Pediatric Immunization Rates Plummet and How This Can Impact Your Child
Many parents are avoiding the pediatrician’s office due to concerns about COVID-19. This means well-child appointments are being postponed, and necessary pediatric immunizations aren’t being administered on time. Public health experts warn that collateral damage from the current crisis epidemic could show up as outbreaks of vaccine-preventable diseases, such as measles and whooping cough.
National infant immunization week is April 25-May 2. This annual observance was designed to recognize the importance of protecting young children from vaccine-preventable diseases. Yet, it is equally important to acknowledge the significance of people of all ages to receive vaccinations when they are due.
How Should Parents Protect Children Against Vaccine-Preventable Diseases?
The ramifications of the current pandemic continue to evolve and affect communities throughout North Carolina. We do not know how long things will continue. As such, parents must continue to ensure the health and wellbeing of their kids through well-child care visits, especially those visits that include the administration of vaccines. This is especially true for children who are ages two and under.
We are taking extra precautions to protect our staff and patients. Here are a few ways Rainbow Pediatrics is working for you.
- Well-visit appointments are available at designated times that are separate from sick appointments. Well visits are from 10 am – 3 pm, Monday through Friday.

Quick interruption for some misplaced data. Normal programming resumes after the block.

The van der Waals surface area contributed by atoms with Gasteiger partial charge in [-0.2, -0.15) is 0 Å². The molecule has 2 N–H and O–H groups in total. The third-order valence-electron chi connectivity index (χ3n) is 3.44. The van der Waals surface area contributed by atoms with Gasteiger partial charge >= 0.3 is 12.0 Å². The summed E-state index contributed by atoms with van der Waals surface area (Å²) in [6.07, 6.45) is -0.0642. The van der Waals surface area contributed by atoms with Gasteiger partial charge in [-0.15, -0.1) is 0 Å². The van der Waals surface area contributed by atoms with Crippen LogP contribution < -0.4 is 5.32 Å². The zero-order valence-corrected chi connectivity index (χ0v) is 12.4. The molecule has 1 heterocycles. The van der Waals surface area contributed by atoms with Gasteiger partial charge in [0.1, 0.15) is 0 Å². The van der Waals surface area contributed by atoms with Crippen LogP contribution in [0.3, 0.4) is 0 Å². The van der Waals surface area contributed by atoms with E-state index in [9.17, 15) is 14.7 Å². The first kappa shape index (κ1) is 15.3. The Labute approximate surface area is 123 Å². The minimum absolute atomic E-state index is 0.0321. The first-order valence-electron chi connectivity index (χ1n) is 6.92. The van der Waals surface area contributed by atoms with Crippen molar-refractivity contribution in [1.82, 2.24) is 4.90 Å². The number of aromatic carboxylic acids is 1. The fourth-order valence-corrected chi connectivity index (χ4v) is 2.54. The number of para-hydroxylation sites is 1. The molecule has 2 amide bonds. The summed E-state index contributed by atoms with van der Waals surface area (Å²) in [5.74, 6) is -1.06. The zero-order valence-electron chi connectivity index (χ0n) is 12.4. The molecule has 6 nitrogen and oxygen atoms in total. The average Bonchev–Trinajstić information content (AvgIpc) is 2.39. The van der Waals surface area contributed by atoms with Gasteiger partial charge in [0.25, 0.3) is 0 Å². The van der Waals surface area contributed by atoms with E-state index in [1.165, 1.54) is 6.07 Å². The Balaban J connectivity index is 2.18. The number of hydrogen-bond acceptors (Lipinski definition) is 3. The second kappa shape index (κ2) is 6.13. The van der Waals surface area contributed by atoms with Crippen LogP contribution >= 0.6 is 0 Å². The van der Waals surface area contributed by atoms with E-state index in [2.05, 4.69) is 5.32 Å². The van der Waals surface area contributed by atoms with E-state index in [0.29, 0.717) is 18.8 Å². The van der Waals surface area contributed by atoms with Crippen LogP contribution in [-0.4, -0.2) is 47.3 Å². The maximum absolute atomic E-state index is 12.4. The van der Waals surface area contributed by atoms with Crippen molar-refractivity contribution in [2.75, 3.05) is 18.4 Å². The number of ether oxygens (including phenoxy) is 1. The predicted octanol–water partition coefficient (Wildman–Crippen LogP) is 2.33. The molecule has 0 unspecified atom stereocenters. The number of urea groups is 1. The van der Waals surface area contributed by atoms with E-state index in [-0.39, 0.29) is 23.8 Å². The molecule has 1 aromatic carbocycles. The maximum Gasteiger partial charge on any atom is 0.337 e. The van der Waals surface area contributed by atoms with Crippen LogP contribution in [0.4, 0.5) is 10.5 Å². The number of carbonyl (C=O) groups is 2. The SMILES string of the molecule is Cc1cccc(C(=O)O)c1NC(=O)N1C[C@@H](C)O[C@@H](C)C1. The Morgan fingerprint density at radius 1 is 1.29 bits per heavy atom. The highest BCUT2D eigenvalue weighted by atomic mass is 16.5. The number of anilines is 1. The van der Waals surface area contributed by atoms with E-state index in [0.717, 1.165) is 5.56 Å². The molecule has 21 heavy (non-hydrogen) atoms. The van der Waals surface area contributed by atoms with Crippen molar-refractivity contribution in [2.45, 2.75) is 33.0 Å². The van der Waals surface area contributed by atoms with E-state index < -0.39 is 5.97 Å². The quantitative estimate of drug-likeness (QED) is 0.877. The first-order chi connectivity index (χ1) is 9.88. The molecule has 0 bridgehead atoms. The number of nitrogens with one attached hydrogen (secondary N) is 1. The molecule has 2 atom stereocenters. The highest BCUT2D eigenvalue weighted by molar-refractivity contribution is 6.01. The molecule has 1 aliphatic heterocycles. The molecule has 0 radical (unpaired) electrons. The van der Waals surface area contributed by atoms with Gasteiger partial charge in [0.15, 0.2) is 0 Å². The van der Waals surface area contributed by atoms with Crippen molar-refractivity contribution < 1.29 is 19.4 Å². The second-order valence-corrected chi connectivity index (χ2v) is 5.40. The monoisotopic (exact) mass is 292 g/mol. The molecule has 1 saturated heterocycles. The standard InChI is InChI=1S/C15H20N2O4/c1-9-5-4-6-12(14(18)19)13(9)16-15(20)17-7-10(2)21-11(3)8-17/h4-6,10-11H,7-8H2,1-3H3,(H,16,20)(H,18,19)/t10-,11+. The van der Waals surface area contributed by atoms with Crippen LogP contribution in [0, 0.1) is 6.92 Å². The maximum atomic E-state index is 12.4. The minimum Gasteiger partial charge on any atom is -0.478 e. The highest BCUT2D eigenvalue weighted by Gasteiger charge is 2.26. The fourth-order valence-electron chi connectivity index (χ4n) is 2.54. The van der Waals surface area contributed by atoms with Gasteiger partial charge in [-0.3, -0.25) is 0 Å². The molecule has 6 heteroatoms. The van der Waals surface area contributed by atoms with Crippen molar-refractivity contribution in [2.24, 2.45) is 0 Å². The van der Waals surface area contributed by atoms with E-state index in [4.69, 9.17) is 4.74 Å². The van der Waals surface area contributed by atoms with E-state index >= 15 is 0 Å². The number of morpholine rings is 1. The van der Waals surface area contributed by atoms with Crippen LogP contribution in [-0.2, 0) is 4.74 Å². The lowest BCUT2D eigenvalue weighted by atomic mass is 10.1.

- Sick appointments are from 8-10 am and from 3-5 pm.
- Patients ages two and under should keep their appointment. This is for both the administration of vaccines as well as critical developmental checks.
- Patients over age two can postpone their well-child visits based on the parent’s preference.
- As patients arrive for their appointment, we are placing them directly into rooms to ensure the waiting area is not crowded.
Important Vaccine Update – Beginning August 1, 2020, a booster dose of the Meningitis vaccine (meningococcal conjugate) is required for all North Carolina adolescents entering the 12th grade, or by 17 years of age, whichever comes first. If the first dose of the meningococcal conjugate vaccine is administered on or after the 16th birthday, the booster is not required. If your child meets this requirement, plan for scheduling this immunization before August to ensure there are no issues with their entering school in the Fall.
Additionally, the 2020 vaccine schedule for children and adolescents ages 18 or younger can be viewed by clicking here. It is our mission to help keep your children safe and healthy. If you have any questions about pediatric immunizations, please contact us. We look forward to seeing you and your children soon.